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- Mathematics

- Digital Signal Processing: École Polytechnique Fédérale de Lausanne
- Excel to MySQL: Analytic Techniques for Business: Duke University
- Calculus: Single Variable Part 1 - Functions: University of Pennsylvania
- Engage and Assess Students with Quizizz: Coursera Project Network
- Single Variable Calculus: University of Pennsylvania
- Differential Equations Part I Basic Theory: Korea Advanced Institute of Science and Technology(KAIST)
- Creating a Budget with Microsoft Excel: Coursera Project Network
- Building Students Math Skills with iKnowit: Coursera Project Network
- Improving Math Engagement with Prodigy: Coursera Project Network
- Operations Analytics: University of Pennsylvania

Simply put, mathematics is the study of numbers, but it's so much more than that. Mathematics deals with quantity, shape, and arrangement. Ancient civilizations contributed to the science of math as we know it today, yet scientists are making new discoveries using mathematics in the present. Mathematics can be as simple as addition and subtraction, or it can be as complex as calculus and other higher level studies. Mathematicians study and solve both theoretical problems and issues with real-world applications.

Skills in mathematics can benefit you no matter what career path you're in, but learning math can also benefit you in other ways. In the course of your day, chances are you're going to use math, whether you're developing a computer program or balancing a checking account, so having those skills at your fingertips will make your job easier. Mathematics also helps you strengthen your cognitive functions and problem-solving skills. Math gives you a better understanding of the world around you as well, because it's the foundation of scientific study and transcends culture and language.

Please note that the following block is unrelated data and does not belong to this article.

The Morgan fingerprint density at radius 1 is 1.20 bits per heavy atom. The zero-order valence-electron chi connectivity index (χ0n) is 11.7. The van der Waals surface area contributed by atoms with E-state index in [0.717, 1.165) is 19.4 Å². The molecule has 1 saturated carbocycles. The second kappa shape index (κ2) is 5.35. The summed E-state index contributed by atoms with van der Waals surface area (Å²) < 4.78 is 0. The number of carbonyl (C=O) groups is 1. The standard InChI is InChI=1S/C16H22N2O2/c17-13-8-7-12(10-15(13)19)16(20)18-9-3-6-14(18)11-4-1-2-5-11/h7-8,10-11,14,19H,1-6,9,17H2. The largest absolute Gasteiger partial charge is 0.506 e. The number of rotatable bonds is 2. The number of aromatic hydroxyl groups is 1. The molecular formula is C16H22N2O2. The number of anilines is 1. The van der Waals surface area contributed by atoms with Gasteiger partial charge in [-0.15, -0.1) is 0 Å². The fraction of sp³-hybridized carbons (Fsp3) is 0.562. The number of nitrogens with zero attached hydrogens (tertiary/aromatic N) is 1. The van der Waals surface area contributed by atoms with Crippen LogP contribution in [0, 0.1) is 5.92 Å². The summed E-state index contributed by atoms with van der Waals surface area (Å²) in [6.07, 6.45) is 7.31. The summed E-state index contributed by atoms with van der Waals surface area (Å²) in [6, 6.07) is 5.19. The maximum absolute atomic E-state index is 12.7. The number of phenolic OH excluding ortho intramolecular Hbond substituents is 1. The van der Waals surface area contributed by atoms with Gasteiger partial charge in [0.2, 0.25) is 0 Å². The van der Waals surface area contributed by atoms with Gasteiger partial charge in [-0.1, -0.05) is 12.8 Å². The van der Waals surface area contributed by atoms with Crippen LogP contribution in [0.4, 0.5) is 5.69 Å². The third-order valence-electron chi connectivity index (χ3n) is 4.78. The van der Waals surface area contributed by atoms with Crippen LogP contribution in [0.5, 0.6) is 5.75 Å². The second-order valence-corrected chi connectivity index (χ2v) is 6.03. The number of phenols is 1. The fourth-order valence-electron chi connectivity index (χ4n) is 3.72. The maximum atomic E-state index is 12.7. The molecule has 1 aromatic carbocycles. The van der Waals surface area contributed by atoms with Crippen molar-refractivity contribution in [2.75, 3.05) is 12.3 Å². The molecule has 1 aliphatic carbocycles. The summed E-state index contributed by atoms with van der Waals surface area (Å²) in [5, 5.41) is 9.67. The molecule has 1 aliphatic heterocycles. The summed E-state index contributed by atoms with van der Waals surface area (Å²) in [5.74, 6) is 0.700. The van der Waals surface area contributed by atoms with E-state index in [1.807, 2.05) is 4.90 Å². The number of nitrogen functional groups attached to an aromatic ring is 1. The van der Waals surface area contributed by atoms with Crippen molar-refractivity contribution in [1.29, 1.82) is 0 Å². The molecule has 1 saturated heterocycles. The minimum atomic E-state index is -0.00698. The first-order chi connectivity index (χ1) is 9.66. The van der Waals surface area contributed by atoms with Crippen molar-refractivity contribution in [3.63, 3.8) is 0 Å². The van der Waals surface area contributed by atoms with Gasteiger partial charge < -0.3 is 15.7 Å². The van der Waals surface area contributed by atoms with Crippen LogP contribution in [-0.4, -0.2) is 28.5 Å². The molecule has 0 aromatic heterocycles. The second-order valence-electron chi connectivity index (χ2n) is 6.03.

You use math in some way or another in any workplace, but there are specific career paths that rely on mathematics for success. Some mathematics careers are in demand and pay high salaries, such as statisticians, data scientists, and software engineers. If you love helping people make and invest money, turn that passion along with your math skills into a career as an accountant or investment planner. Actuaries help determine the costs of financial risk, while economists look at math and finance at a larger scale. You can even help companies understand the accuracy of their financial records as an auditor.

Online courses on Coursera can help you gain the understanding and application you need to learn the concepts in mathematics that can help you take the next step in your career. You have the opportunity to learn about data modeling, computer programming, and differential equations, for example. Depending on your interests, you can also learn about algebra, game theory, statistics, machine learning, and precalculus.

This FAQ content has been made available for informational purposes only. Learners are advised to conduct additional research to ensure that courses and other credentials pursued meet their personal, professional, and financial goals.

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